It may appear to be faster, easier or even the “safest” way to appease the investors or the CEO.

  • However, waving magic wands that make some faces disappear while new faces appear, doesn’t solve deeper issues.
  • And titled leaders that prefer magic wands to real solutions  – won’t be around very long.

Below are two true stories:

 1.  A high-potential employee is constantly promoted within a company for more than a decade. 

When he is promoted again he can’t get the tools and support he needs and begins to struggle. He’s not a quitter and doesn’t know how to fail, so he sacrifices all of his vacation and family time and works instead.  But no matter how many hours he puts in, he is treated as if he is the problem and eventually fired.

Then another high potential/long-term employee is relocated to take the same role, in the same place, with the same leader, in the same environment.

And the cycle begins again…

What if:

  • The employees that are continually recruited for this role are not the problem?
  • The training and support needs to be improved?
  • The culture in that department is causing people to fail?
  • The titled leader in that department is the source of the problem?

*What is it costing the organization to continually lose long-term, high performing employees in this one black hole?  

2.  An owner of a couple of small businesses is frustrated with dwindling profits. 

He blames his staff, treats them badly, moves them to different locations, stalls their vacations and refuses to listen to their feedback.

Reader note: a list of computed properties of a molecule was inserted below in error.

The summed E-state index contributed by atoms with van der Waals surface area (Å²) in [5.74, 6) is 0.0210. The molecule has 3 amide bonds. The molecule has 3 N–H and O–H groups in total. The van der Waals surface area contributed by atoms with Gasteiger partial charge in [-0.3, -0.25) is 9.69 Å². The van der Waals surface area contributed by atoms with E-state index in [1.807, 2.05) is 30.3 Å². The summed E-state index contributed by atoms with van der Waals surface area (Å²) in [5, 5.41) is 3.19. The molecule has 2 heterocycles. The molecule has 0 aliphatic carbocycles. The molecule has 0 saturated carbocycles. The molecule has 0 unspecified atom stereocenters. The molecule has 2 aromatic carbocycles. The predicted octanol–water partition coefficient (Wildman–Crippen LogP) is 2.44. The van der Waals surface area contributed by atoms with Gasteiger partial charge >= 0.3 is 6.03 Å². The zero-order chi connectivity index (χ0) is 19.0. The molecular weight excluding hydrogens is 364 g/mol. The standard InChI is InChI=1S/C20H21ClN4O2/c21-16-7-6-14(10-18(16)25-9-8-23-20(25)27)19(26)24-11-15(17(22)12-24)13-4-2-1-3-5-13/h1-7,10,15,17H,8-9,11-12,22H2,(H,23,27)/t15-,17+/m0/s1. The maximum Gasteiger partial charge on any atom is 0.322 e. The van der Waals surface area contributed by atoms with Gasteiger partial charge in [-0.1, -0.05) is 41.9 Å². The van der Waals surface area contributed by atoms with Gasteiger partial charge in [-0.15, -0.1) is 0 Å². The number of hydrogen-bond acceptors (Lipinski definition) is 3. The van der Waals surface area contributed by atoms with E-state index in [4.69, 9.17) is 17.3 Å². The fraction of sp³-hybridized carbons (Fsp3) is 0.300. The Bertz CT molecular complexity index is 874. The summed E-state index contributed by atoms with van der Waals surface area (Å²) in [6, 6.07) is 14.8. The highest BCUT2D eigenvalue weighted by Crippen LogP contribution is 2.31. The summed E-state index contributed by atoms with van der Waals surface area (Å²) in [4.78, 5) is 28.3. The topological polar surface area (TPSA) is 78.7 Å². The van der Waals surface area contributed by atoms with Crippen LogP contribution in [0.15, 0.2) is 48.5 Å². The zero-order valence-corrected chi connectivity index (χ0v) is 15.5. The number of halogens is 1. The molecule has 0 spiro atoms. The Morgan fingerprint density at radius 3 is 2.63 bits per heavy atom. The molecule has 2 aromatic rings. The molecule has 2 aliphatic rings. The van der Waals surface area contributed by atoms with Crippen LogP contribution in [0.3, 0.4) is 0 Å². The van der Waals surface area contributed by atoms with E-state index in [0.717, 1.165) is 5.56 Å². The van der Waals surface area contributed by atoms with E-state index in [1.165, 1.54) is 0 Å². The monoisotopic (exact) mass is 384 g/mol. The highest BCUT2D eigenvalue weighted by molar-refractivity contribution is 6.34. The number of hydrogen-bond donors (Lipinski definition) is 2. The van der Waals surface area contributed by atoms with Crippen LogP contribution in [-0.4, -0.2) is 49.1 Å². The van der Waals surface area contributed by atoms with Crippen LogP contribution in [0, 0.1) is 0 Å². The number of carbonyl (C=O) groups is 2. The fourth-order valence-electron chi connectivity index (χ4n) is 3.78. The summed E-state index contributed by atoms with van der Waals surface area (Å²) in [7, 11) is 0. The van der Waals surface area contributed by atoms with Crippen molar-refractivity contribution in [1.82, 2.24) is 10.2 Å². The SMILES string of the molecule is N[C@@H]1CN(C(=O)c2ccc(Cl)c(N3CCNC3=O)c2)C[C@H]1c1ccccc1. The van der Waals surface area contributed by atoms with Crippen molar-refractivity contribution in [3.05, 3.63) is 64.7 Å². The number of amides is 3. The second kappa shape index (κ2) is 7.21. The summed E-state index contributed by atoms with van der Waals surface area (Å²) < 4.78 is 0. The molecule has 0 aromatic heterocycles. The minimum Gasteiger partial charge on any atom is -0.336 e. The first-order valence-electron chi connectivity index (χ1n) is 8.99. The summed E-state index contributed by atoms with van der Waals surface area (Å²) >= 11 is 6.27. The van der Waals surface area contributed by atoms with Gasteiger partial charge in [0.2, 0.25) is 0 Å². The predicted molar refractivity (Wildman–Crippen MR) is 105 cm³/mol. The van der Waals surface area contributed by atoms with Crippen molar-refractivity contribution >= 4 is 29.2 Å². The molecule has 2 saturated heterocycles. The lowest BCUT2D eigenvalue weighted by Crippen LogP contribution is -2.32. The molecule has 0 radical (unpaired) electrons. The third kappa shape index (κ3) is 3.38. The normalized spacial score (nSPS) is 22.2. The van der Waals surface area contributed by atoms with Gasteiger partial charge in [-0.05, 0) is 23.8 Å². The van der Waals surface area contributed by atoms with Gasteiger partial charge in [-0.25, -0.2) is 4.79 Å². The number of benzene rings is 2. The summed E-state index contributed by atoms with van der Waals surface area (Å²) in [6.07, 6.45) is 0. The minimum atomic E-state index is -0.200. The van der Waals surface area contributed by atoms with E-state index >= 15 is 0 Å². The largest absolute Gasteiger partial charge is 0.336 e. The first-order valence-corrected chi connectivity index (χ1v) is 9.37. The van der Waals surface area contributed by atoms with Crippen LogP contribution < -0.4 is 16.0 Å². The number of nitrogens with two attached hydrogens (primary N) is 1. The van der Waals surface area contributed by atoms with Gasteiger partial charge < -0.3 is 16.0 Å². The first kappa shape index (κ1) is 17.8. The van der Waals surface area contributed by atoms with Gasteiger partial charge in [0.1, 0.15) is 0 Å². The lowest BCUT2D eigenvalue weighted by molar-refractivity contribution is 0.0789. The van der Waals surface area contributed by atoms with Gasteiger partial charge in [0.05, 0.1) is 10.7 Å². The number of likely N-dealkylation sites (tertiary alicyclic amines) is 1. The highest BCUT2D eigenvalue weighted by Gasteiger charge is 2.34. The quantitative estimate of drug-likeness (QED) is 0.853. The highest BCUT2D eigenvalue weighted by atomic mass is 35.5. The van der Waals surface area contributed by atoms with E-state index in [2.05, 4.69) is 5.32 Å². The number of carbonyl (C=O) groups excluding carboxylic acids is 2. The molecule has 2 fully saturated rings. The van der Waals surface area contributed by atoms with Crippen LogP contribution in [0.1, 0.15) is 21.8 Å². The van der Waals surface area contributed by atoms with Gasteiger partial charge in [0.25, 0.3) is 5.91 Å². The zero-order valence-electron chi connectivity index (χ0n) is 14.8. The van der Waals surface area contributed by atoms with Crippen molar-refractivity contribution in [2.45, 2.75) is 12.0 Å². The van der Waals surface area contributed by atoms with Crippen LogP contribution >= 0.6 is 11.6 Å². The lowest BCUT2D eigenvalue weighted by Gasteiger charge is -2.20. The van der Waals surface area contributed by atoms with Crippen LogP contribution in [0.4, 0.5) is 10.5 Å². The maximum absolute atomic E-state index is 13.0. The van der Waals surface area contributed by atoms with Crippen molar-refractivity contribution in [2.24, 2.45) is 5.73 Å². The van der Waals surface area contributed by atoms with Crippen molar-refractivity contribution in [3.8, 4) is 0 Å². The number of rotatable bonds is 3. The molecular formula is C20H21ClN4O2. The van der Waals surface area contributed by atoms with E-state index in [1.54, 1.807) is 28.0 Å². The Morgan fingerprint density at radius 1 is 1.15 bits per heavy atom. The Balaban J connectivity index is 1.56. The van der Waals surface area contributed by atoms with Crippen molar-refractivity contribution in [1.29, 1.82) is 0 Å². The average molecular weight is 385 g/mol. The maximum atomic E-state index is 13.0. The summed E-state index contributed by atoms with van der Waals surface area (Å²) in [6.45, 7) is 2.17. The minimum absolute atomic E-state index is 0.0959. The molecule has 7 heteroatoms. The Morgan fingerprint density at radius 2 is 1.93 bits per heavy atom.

What if:

  • The employees need more training and more support?
  • The declining business is caused by the owner’s lack of presence and engagement with his customers?
  • His customer are leaving because competitors have better service, pricing, equipment and facilities?

*What is is costing that business owner to continue to operate in this way?  


Please share:  

  • Have you ever worked in a culture that discourages thinking?

Want more on this topic?  

Becoming a part of the solution, after Orlando

Becoming part of the solution, after Orlando

As the news about Orlando, and yet another hate crime swirls around us….

What are you seeing? What are you hearing? What are you pondering? What are you praying for?

Typically after events like this I invest major amounts of energy reading the news and contemplating the opinions and the blame game that follows.

Are you learning and growing or dying?